This context is important in order to understand the scope of the referral by the new regime in Kiev, regardless of the veracity of either side’s claims of crimes by their opponents.

Ukraine’s Acceptance of Jurisdiction

The authorities in Kiev referred the situation in Ukraine from 21 November 2013 to 22 February 2014, covering only the period of the street protests in the capital that led to the overthrow of the Yanukovych government.[7] In effect, the authorities in Kiev have made a referral (technically an acceptance of jurisdiction pursuant to Article 12(3) of the Rome Statute) that would de facto only expose their political rivals to prosecution – a mighty tool in the continuing conflict ravaging that country. The OTP has since announced that it is conducting a preliminary evaluation of the situation.[8]

A One-Sided Referral

Kiev’s clever limitation of their referral would not be the first time that the ICC had to deal with a situation where the referring government wanted to encourage the Court to move against its opponents without risking prosecution of regime members. In the situation concerning the Lord’s Resistance Army (LRA), Uganda tried to refer only the crimes of the insurgent group and not those allegedly committed by government militias and armed forces. The OTP however decided that a referral of a situation to the ICC is ipso facto a referral of all crimes committed by either side of the conflict in question. In other words, States cannot just refer the crimes of their opponents. However, this was a case of the government trying to exclude liability arising out of contemporaneous acts to those that they were trying to refer to the Court. The situation in Uganda was an ongoing insurgency that saw attacks by the LRA and reprisals by government forces over a period of time.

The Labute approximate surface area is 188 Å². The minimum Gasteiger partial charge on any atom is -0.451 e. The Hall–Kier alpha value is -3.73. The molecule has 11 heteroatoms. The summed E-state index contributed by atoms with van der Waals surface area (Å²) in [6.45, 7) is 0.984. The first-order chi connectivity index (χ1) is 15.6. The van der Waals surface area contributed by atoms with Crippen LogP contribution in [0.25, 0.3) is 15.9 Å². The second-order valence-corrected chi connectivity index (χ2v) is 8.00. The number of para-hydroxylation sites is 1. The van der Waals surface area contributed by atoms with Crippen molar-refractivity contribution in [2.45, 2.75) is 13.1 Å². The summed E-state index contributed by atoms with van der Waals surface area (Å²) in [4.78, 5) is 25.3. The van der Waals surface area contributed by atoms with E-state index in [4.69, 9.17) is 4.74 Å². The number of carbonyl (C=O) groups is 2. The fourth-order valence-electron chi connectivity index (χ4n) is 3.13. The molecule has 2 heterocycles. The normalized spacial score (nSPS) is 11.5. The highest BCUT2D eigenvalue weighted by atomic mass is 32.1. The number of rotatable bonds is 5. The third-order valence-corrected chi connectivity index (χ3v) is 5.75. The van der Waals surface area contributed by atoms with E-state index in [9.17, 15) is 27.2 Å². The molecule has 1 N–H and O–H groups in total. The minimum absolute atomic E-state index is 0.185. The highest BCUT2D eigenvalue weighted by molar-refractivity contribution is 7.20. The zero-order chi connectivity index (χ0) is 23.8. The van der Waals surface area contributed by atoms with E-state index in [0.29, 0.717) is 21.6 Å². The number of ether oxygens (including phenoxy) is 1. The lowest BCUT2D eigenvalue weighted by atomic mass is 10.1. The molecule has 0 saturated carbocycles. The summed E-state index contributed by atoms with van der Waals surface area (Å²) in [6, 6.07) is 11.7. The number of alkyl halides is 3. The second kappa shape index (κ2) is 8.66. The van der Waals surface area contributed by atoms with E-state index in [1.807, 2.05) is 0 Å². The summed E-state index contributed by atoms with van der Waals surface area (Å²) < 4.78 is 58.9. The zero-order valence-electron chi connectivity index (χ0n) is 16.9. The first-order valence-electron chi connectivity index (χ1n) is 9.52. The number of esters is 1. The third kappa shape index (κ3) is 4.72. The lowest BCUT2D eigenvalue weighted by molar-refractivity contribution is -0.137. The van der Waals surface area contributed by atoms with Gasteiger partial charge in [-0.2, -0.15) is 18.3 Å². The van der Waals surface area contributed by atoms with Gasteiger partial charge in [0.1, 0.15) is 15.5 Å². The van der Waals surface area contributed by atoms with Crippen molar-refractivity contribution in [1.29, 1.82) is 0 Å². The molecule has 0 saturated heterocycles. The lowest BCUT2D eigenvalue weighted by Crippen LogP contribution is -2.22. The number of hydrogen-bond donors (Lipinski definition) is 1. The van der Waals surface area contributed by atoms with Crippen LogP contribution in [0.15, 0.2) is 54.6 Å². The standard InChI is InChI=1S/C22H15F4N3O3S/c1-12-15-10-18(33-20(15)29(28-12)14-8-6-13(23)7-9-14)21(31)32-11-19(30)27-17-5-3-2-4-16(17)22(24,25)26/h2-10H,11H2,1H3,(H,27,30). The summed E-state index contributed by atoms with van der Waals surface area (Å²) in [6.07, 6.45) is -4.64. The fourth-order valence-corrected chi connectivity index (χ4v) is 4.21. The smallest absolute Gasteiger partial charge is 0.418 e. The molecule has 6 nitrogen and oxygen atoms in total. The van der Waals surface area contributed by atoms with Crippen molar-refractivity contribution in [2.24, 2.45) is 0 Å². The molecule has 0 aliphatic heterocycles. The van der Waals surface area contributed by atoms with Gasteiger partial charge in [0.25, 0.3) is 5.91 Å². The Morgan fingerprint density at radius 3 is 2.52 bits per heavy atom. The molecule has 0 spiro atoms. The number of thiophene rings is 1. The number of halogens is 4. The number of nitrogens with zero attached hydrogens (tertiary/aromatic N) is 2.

The situation in Ukraine is different in at least one fundamental way. Here, the crimes allegedly committed by one side predominately occurred during the timeframe of the referral to the Court, while the crimes allegedly committed by the new government would have occurred after that time period. Kiev’s acceptance of jurisdiction poses the same dilemma as that of Uganda’s referral as to the one-sidedness of the prosecutions sought by the Court. Of course there are crucial differences, not the least of which is the fact that Uganda is a State party to the Rome Statute, so that there is no question of jurisdiction over crimes outside the scope of the referral in that case. Ukraine of course is not a State party so the ICC would lack jurisdiction outside of any acceptance thereof. In the face of this limitation the ICC should not simply mechanically proceed based on the scope of the referral by Ukraine as doing so would risk irreparable harm to the Court and the nascent permanent system of international criminal justice.[9]

Allowing the new authorities in Kiev to avoid responsibility through the use of a clever temporal limitation of their referral would undermine the message sent by the Court in the situation in Uganda – all sides are equal before the ICC and States cannot use the Court as a weapon against their political and military adversaries. It would send the wrong message about the purpose of international criminal justice if the Court (either the OTP or the chambers when they hear the issue) were to proceed with investigations and/or prosecutions based on such a limited referral or acceptance of jurisdiction. The message would be that if you are able to seize the government of a State, you could refer the crimes of your predecessors to the Court without risking prosecutions for the crimes you commit after taking power. State power as protection from prosecution, one of the central evils that international criminal justice was designed to remove.